This is how to avoid GreenGeeks restricting Googlebot’s access to your website. If Googlebot attempts too many connections to GreenGeeks servers, even the mighty Google will face restrictions so as to not overload it.
If you configure your own websites, starting with an empty root directory or are migrating from another server without these restrictions to GreenGeeks, this post will help you avoid indexing restrictions with Google.
The problem I came across with GreenGeeks hosting was that the robots.txt file on several websites hosted there was noted as being unreachable by Googlebot. This was according to Google Search Console’s URL Inspection tool, so straight from the horse’s mouth so to speak.
I put in a support request ‘wondering if there were site specific things like maybe Google tried to index a lot of content from those sites quickly and got blocked.’ For reference, I included the help page Google provided, which explicitly states ‘your server returned a 5xx (unreachable) error when we tried to retrieve your robots.txt file.’
Finding A Solution
Finding a solution to the issue wasn’t immediately obvious. This was this is the first time Google had this issue indexing sites including with other hosting providers I used personally or with clients. The reply to my support request was that ‘Google IPs are globally whitelisted on all [GreenGeeks] shared servers.’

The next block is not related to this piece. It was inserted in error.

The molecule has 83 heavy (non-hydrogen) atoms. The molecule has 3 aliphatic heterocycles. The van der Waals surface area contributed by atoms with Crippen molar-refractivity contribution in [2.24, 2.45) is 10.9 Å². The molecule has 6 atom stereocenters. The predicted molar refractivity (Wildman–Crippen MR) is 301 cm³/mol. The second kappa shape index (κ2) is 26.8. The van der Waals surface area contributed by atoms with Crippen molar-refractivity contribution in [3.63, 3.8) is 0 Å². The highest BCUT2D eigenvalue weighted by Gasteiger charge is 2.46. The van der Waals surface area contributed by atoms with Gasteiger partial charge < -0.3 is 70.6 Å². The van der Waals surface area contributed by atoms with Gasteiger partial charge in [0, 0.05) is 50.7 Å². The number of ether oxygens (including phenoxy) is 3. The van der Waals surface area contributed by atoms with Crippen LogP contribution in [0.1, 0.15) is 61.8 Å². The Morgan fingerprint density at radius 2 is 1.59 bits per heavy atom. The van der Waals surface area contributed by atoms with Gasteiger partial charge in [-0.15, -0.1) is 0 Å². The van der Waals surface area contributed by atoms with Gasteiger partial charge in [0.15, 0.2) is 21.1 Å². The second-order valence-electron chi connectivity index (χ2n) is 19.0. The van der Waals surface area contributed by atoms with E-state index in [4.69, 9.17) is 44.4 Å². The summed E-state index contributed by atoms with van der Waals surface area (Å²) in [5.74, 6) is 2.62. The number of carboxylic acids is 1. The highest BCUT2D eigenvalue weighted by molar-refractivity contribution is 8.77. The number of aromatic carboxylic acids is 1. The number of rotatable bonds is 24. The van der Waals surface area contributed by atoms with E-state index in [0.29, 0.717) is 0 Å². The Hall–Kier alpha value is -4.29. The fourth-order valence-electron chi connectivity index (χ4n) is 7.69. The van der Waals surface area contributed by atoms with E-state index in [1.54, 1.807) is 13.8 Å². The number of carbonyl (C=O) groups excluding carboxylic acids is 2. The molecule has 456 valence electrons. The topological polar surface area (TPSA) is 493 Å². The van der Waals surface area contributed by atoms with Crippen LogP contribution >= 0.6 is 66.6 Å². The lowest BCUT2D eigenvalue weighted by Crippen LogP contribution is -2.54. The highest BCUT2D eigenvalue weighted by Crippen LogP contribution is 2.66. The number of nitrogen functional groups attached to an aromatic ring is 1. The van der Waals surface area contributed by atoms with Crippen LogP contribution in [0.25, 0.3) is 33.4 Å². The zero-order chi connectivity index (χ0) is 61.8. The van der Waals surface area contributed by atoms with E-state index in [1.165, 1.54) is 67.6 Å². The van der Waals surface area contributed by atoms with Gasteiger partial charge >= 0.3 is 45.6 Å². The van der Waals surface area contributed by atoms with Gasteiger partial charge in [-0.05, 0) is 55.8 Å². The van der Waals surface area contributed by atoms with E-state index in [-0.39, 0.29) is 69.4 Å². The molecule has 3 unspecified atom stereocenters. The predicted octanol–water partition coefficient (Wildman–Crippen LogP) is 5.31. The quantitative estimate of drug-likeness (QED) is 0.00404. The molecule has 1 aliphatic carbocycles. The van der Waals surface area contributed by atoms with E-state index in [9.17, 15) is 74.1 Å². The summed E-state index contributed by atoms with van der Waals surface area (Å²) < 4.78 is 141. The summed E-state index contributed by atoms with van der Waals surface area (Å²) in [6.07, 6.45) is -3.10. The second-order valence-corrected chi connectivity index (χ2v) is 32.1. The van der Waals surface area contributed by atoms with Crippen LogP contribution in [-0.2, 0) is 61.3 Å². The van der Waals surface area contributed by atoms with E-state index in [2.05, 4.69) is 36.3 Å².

I was told that to pursue a solution, I’d need to provide ‘a step-by-step instruction to reproduce the issue on [their] end, including the involved details like login information and URLs, for [GreenGeeks] to be able to test it live and advise [me] further.’ To reproduce this error, one would need to log into my Google Search Console account (or be granted access), then inspect the website’s pages again.
As an aside, I won’t be giving out passwords for Search Console since that would grant a person I don’t even know access to Gmail, Analytics, Google Drive, Google Sheets and on and on. Given a support request, hosts are able to assist and access relevant parts of your account to solve issues. No passwords should ever be given out to any support staff.
Of course the error would be reproduced if the login credentials were granted, but one would only be referred to the Google Search Console help file referenced above. We’d still not have a solution because the answer would once again be ‘Google IPs are globally whitelisted on all [their] shared servers.’
The problem was definitely on their end since I’d never had this issue before and Google have no reason to give false information about their ability to index websites. I had to give this more thought and come up with a solution myself.
Troubleshooting Googlebot Restriction
Troubleshooting issues is a big part of marketing consultancy and web development is no different. You might even hire a Web Producer to deal with website related issues like this. It is something I’m very used to from my time working in the SaaS industry. The key is approaching the problem with an open mind, looking at things logically to come up with a solution. Start with something you know (a known known if you will), and go from there.
Restricted Server Access
Although Google IPs may be whitelisted by GreenGeeks, I remembered their servers do restrict repeated connection attempts. While testing things like how well Google Analytics 4 is working, I’d use a VPN to access sites hosted on their servers. I found such visits could result in the need to solve a reCAPTCHA (or similar).